In a recent survey over half of the female entrepreneurs asked said they would like to see the term ‘Mumpreneur’ consigned to the past.
The term ‘Mumpreneur’ was first coined to describe the growing numbers of women who launched their own businesses during or soon after maternity leave. It was first used in 1998 and entered the Oxford English Dictionary in 2011.
The current dictionary definition is: “a woman who combines running a business enterprise with looking after her children.” This is problematic on many levels for women running their own businesses, not least because it does not recognise those who were entrepreneurs before becoming mothers.
Of the 500 businesswomen interviewed, 65% said that they found the term to have negative connotations and saw it as a reductive way to label them when they are successful businesses owners who just happen to have a family.
In itself, the label ‘Mumpreneur’ suggests that businesses run by mothers are not the primary source of income and therefore come secondary to the business of raising a family.
This is seconded by Jo Fairley, the founder of Green and Black’s chocolate who comments that the term in and of itself suggests all these women are simply making crafts to sell on Etsy and not making a significant contribution to the economy. For many women, this is simply not the case and there is an increasing backlash towards the label that has been growing over the past few years.
Equally, it is argued by working mothers that fathers who choose to run their own businesses are not labelled ‘Dadpreneurs’ causing many women to call out both the gender-bias and condescending implication of the term. While Dads generally do not have the main responsibility for the children, doing the school run and managing sick days, it is more likely the term ‘Dadpreneur’ will never catch on because, for men, fatherhood tends to have nothing to do with their business.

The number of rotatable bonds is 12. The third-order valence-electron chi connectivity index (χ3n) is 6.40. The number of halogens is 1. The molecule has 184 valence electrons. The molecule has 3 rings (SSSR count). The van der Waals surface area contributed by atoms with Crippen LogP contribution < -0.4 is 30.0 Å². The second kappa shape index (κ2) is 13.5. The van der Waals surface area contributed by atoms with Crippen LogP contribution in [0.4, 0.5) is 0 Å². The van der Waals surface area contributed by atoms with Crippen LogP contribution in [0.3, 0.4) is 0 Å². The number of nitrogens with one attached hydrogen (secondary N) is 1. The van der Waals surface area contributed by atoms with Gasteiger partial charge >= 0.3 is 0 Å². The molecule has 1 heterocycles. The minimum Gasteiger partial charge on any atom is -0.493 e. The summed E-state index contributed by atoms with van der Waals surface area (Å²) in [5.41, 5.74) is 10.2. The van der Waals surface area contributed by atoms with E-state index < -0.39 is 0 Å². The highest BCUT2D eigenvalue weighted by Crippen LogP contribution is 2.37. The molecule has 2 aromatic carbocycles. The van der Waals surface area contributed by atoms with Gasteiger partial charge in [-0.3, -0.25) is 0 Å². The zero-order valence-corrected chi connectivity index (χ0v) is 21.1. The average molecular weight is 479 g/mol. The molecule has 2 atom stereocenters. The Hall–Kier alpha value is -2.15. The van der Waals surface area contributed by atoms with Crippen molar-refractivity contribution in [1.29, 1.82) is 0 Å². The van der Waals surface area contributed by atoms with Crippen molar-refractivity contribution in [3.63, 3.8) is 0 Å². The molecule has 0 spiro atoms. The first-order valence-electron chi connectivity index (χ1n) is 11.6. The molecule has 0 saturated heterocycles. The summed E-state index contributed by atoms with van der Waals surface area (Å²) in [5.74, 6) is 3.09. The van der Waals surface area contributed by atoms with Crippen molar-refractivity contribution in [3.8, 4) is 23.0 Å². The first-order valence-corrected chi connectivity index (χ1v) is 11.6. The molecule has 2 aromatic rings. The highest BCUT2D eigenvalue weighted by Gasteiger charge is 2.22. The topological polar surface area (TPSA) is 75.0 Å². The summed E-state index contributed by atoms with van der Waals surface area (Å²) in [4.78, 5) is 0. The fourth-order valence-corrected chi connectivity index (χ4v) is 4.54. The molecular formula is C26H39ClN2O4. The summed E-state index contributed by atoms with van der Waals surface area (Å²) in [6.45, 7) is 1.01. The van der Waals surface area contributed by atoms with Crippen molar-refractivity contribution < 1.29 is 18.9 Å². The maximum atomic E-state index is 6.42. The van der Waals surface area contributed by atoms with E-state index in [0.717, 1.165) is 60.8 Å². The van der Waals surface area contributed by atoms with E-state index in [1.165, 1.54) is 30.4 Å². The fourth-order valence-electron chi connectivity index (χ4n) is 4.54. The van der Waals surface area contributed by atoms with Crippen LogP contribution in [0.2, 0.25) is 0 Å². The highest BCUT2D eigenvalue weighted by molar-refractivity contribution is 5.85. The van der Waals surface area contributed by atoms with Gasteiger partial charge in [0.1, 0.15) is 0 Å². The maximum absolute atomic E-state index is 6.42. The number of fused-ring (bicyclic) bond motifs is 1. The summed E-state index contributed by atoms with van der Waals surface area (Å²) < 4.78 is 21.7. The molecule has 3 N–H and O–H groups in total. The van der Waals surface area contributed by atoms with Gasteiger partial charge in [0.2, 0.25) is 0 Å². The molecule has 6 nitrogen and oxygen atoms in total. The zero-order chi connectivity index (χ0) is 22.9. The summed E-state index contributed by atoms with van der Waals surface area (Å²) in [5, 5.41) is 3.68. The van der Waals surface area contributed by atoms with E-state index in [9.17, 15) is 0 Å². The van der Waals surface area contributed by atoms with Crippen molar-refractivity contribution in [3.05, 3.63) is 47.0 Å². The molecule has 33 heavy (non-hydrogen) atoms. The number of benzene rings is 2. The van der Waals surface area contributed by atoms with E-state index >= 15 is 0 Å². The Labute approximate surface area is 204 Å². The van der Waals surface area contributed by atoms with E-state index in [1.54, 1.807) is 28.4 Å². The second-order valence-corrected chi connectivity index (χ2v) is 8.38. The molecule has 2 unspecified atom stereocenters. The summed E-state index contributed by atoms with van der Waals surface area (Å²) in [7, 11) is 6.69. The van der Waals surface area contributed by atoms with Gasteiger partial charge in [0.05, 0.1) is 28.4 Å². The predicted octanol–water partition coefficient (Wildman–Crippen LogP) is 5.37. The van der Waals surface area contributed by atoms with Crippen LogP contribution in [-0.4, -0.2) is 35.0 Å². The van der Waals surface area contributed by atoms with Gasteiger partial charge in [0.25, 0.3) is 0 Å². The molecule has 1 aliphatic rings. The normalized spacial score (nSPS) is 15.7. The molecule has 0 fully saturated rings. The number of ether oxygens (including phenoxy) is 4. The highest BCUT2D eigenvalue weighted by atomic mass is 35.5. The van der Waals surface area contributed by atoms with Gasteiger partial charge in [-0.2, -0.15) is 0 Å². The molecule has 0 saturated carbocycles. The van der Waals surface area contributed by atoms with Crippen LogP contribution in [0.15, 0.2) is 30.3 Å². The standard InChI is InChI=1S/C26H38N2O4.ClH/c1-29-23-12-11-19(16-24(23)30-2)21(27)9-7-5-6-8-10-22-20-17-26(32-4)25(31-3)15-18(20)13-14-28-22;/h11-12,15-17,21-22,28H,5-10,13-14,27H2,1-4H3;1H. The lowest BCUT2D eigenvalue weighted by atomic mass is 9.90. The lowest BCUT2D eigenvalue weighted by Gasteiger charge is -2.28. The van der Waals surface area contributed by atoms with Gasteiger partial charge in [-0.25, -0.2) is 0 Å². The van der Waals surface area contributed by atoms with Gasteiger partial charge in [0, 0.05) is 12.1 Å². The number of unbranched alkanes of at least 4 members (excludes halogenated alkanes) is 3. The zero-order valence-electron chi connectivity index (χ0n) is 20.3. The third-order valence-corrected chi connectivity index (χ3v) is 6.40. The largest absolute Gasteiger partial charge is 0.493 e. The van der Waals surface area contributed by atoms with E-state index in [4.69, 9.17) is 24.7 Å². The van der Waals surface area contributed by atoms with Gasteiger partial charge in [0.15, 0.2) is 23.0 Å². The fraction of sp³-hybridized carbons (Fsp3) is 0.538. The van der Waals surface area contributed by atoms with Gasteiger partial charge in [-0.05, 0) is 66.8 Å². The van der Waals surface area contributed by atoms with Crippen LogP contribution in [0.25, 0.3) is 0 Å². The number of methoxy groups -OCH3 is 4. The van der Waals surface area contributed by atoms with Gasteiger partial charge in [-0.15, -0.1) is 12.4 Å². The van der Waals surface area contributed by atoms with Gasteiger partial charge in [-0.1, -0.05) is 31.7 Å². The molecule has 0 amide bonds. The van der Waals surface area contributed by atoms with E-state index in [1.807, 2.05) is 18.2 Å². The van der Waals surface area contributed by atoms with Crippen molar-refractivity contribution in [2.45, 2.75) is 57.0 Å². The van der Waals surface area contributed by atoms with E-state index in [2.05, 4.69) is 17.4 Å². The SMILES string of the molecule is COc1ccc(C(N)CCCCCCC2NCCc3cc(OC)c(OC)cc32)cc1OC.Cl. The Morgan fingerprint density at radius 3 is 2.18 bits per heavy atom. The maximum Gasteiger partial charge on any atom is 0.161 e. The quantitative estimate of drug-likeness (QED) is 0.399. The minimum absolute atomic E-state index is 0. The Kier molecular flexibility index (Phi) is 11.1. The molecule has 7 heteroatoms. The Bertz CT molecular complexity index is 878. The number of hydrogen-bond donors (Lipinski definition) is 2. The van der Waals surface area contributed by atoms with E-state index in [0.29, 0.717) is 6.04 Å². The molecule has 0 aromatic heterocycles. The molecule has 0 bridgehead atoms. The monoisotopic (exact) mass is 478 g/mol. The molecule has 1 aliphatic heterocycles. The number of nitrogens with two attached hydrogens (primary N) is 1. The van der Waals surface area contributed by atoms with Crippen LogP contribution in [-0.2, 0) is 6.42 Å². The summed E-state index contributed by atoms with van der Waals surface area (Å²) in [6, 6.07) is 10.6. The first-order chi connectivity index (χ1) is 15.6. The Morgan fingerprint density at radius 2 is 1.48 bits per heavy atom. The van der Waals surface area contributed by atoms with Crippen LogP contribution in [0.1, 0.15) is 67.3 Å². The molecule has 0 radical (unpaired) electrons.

When viewed through this lens, it makes the labelling a woman who has children and runs a business even more unhelpful. A mother cannot be an entrepreneur in her own right and so, therefore, her business is seen as the extension of her children. This might explain why 49% of the women who took part in the MoneyCorp survey described the label as patronising.
The increased number of women starting their own businesses during or soon after maternity leave is symptomatic of the lack of alignment between the working day and childcare provision. The flexibility of working from home, around the school day or to save money on childcare is an attractive bonus of running your own business.
However, it does not mitigate that many of these businesses are successful and bring in a lot more than a pocket money ‘side-hustle’. Calling the women who run these businesses ‘Mumpreneurs’ is undermining the skills and experience they are bringing to their businesses which make them successful.